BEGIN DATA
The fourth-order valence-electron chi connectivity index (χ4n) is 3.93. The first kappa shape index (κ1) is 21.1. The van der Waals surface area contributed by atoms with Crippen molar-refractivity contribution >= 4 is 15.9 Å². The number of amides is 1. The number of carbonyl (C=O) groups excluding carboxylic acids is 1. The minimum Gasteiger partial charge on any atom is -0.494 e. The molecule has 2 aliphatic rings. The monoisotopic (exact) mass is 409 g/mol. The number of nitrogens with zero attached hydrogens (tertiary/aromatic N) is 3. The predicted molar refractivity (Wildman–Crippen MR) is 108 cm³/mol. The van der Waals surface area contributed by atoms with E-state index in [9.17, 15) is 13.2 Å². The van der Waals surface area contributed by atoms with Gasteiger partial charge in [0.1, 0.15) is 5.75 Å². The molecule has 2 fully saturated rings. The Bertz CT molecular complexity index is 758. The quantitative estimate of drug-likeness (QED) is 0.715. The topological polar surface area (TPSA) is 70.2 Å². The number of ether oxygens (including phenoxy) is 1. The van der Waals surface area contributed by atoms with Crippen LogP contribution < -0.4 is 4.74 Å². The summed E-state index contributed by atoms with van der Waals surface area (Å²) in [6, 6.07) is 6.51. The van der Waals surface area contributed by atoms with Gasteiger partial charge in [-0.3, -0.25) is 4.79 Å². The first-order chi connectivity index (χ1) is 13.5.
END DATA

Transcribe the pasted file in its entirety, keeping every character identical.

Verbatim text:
The fourth-order valence-electron chi connectivity index (χ4n) is 3.93. The first kappa shape index (κ1) is 21.1. The van der Waals surface area contributed by atoms with Crippen molar-refractivity contribution >= 4 is 15.9 Å². The number of amides is 1. The number of carbonyl (C=O) groups excluding carboxylic acids is 1. The minimum Gasteiger partial charge on any atom is -0.494 e. The molecule has 2 aliphatic rings. The monoisotopic (exact) mass is 409 g/mol. The number of nitrogens with zero attached hydrogens (tertiary/aromatic N) is 3. The predicted molar refractivity (Wildman–Crippen MR) is 108 cm³/mol. The van der Waals surface area contributed by atoms with E-state index in [9.17, 15) is 13.2 Å². The van der Waals surface area contributed by atoms with Gasteiger partial charge in [0.1, 0.15) is 5.75 Å². The molecule has 2 fully saturated rings. The Bertz CT molecular complexity index is 758. The quantitative estimate of drug-likeness (QED) is 0.715. The topological polar surface area (TPSA) is 70.2 Å². The number of ether oxygens (including phenoxy) is 1. The van der Waals surface area contributed by atoms with Crippen LogP contribution < -0.4 is 4.74 Å². The summed E-state index contributed by atoms with van der Waals surface area (Å²) in [6, 6.07) is 6.51. The van der Waals surface area contributed by atoms with Gasteiger partial charge in [-0.3, -0.25) is 4.79 Å². The first-order chi connectivity index (χ1) is 13.5.